Your browser is no longer supported

For the best possible experience using our website we recommend you upgrade to a newer version or another browser.

Your browser appears to have cookies disabled. For the best experience of this website, please enable cookies in your browser

We'll assume we have your consent to use cookies, for example so you won't need to log in each time you visit our site.
Learn more

Gujarat shows the way on long term solutions

News

AS THE race to supply initial emergency disaster relief gives way to more long term recovery it is clear that lessons from previous disasters were not fully applied in tsunami-affected countries.

In particular there is evidence that effective disaster management systems had not been established before the event - a move that recent disasters such as the Gujarat and Bam earthquakes have shown to be vital.

'When something like this happens we tend to rely on systems in place prior to the disaster, ' said RedR chief Bobby Lambert, reflecting on the scale of the challenge still faced around the Indian Ocean.

'Trying to invent systems immediately afterwards does not work.' Alan Stewart of Jacobs Babtie and a member of the Earthquake Engineering Field Investigation Team agreed that a locally based disaster management agency is vital to boost the relief effort in the first days after the event.

He pointed to the Gujarat State Disaster Management Agency (GSDMA) in northern India, formed to deal with extreme events after the earthquake in January 2001 that killed 20,000 people and made 300,000 homeless.

The GSDMA, set up with advice from Babtie, has started to put in place five emergency response centres throughout the state, to ensure international aid gets to where it is most needed.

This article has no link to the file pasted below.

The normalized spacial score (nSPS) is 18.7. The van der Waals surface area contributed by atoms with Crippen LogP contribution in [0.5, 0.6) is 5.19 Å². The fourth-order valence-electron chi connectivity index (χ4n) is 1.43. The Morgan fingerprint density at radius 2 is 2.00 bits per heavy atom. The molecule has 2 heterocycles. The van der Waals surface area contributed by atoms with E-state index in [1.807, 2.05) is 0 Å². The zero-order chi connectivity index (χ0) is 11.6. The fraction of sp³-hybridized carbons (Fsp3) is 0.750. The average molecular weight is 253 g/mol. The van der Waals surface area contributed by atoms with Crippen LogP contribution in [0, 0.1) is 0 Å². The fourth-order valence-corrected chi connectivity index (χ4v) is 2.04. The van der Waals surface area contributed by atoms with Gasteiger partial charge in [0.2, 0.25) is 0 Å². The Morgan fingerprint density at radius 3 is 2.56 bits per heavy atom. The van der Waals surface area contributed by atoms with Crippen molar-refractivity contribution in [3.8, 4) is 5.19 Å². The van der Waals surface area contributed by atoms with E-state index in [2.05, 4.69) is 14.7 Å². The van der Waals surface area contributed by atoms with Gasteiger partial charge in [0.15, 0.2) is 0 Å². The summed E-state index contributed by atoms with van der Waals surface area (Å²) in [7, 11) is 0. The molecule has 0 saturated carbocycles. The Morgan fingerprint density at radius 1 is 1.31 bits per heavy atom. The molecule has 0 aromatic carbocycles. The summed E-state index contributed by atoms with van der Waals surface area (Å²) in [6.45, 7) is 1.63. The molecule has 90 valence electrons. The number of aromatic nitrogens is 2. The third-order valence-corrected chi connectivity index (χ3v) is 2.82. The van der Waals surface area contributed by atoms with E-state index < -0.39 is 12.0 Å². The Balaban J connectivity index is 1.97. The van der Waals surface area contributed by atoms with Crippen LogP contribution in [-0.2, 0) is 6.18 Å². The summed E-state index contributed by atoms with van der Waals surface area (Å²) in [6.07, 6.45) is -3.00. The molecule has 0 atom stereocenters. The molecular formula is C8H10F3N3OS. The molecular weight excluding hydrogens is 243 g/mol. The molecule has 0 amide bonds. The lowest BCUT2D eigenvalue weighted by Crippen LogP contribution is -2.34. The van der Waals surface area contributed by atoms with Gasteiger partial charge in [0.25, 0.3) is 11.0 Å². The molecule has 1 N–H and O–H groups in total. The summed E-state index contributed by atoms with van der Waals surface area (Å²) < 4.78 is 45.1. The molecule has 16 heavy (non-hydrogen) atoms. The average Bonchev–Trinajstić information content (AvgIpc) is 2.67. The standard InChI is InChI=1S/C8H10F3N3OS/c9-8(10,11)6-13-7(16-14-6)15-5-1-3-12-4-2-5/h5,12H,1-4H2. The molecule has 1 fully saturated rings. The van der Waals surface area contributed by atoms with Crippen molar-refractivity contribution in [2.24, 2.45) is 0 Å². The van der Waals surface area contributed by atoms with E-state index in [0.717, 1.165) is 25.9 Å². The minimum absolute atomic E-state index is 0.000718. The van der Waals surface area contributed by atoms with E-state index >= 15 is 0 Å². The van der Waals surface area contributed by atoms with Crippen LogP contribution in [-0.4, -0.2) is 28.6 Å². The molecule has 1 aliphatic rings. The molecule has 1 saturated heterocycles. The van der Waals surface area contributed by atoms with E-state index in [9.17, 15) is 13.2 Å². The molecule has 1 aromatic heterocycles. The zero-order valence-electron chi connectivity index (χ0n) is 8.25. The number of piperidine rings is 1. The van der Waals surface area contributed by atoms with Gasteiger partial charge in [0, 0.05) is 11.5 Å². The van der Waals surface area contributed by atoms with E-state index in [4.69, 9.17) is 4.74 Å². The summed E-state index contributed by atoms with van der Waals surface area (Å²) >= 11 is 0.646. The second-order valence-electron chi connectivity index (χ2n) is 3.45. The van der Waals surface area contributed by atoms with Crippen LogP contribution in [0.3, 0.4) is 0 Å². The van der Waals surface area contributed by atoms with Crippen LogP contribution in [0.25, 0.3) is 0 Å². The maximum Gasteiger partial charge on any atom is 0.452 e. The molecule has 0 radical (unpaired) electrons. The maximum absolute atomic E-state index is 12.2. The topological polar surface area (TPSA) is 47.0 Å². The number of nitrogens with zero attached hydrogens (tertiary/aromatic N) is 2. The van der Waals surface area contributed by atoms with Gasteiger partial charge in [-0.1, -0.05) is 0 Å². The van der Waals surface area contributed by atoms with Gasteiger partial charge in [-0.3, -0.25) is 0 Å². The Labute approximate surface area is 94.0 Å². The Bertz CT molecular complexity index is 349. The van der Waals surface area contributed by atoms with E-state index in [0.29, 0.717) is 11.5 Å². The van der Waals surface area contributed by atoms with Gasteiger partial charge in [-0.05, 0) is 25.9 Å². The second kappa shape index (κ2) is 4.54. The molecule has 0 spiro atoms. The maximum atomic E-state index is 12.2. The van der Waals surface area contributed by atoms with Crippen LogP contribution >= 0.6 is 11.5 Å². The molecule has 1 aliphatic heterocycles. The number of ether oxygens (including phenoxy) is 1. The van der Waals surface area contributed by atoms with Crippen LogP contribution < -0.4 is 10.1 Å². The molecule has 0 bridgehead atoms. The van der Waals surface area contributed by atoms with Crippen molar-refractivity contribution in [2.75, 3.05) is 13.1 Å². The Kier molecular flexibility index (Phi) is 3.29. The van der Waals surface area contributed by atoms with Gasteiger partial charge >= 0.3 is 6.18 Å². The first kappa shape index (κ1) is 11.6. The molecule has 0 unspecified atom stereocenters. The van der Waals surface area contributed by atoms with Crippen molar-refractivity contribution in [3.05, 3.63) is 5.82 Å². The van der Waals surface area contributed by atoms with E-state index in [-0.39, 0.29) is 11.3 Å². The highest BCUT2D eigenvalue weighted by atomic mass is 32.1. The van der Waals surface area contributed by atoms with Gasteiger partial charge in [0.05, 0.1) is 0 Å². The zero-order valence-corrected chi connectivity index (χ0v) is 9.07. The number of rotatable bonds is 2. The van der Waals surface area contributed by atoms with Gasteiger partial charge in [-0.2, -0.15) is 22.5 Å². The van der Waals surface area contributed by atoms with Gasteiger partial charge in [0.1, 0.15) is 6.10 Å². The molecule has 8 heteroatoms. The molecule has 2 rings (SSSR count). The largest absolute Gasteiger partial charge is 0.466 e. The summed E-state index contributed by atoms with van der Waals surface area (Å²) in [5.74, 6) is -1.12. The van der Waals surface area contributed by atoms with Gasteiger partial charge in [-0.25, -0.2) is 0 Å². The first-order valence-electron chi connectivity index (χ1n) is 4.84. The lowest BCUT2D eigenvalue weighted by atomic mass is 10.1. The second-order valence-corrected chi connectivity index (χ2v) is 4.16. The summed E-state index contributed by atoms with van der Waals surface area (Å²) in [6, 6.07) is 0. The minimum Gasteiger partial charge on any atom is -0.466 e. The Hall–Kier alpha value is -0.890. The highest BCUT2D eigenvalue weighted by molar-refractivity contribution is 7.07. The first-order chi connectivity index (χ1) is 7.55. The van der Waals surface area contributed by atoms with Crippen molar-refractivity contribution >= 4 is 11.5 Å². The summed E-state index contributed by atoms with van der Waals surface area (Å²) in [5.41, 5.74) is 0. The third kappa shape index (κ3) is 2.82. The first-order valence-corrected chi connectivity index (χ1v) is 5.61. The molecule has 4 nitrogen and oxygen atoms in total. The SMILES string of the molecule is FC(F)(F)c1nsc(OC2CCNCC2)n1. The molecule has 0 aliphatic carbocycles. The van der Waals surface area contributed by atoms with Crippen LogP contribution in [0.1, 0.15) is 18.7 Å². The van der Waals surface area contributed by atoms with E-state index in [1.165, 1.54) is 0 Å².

Such an agency does not exist in the tsunami areas. A network of control centres on high ground up and out of the danger areas could have been the eyes on the ground to show international aid agencies exactly what relief is required.

An effective local agency would also ensure that the common mistake of inappropriate reconstruction is not repeated. For example, evaluations of previous disasters have shown that resources were wasted on inappropriate temporary shelters that people are unwilling to live in.

'Solutions have got to be found that recognise that, ' said Stewart.

Previous disasters show that successful rebuilding hinges on training locally based engineers in specific techniques to strengthen homes.

In Gujarat, the GSDMA rapidly trained up 3,000 local engineers in basic engineering techniques to help local people rebuild their homes.

This is crucial because notwithstanding the huge amount of cash fl owing into the tsunami region, it would not be sufficient to fund long term rebuilding, predicted Stewart.

'Realistically that type of long term funding tends to dry up, especially when pledged money fails to turn up.' The result was that in Gujarat, people ended up with responsibility for rebuilding their own homes. The most effective initiatives were those that engaged local people on simple and cheap techniques to ensure their new or repaired homes were structurally robust.

Have your say

You must sign in to make a comment

Please remember that the submission of any material is governed by our Terms and Conditions and by submitting material you confirm your agreement to these Terms and Conditions. Please note comments made online may also be published in the print edition of New Civil Engineer. Links may be included in your comments but HTML is not permitted.